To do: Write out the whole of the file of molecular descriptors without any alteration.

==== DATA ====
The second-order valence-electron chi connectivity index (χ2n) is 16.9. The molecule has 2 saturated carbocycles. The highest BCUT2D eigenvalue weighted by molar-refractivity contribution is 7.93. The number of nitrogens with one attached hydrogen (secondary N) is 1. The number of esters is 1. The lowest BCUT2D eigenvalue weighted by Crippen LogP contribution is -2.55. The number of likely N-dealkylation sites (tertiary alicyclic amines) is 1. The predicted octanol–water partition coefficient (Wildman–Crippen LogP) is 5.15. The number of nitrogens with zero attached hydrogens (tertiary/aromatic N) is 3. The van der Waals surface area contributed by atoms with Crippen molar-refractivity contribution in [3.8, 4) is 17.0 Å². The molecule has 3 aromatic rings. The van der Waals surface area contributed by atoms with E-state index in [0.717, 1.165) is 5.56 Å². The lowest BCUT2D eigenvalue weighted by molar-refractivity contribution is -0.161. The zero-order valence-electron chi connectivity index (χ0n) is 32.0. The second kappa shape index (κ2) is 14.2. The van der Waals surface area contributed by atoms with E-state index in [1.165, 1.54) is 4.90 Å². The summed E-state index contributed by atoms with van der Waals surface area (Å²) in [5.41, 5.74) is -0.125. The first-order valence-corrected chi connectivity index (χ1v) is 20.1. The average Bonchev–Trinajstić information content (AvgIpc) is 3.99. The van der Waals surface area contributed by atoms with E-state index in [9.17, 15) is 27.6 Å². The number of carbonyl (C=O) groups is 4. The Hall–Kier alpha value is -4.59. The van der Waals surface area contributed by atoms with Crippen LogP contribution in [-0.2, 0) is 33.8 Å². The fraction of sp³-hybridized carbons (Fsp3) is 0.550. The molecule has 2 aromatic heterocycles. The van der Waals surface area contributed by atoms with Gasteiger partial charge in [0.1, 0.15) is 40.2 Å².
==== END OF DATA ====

The second-order valence-electron chi connectivity index (χ2n) is 16.9. The molecule has 2 saturated carbocycles. The highest BCUT2D eigenvalue weighted by molar-refractivity contribution is 7.93. The number of nitrogens with one attached hydrogen (secondary N) is 1. The number of esters is 1. The lowest BCUT2D eigenvalue weighted by Crippen LogP contribution is -2.55. The number of likely N-dealkylation sites (tertiary alicyclic amines) is 1. The predicted octanol–water partition coefficient (Wildman–Crippen LogP) is 5.15. The number of nitrogens with zero attached hydrogens (tertiary/aromatic N) is 3. The van der Waals surface area contributed by atoms with Crippen molar-refractivity contribution in [3.8, 4) is 17.0 Å². The molecule has 3 aromatic rings. The van der Waals surface area contributed by atoms with E-state index in [0.717, 1.165) is 5.56 Å². The lowest BCUT2D eigenvalue weighted by molar-refractivity contribution is -0.161. The zero-order valence-electron chi connectivity index (χ0n) is 32.0. The second kappa shape index (κ2) is 14.2. The van der Waals surface area contributed by atoms with E-state index in [1.165, 1.54) is 4.90 Å². The summed E-state index contributed by atoms with van der Waals surface area (Å²) in [5.41, 5.74) is -0.125. The first-order valence-corrected chi connectivity index (χ1v) is 20.1. The average Bonchev–Trinajstić information content (AvgIpc) is 3.99. The van der Waals surface area contributed by atoms with E-state index in [9.17, 15) is 27.6 Å². The number of carbonyl (C=O) groups is 4. The Hall–Kier alpha value is -4.59. The van der Waals surface area contributed by atoms with Crippen LogP contribution in [-0.2, 0) is 33.8 Å². The fraction of sp³-hybridized carbons (Fsp3) is 0.550. The molecule has 2 aromatic heterocycles. The van der Waals surface area contributed by atoms with Gasteiger partial charge in [0.1, 0.15) is 40.2 Å².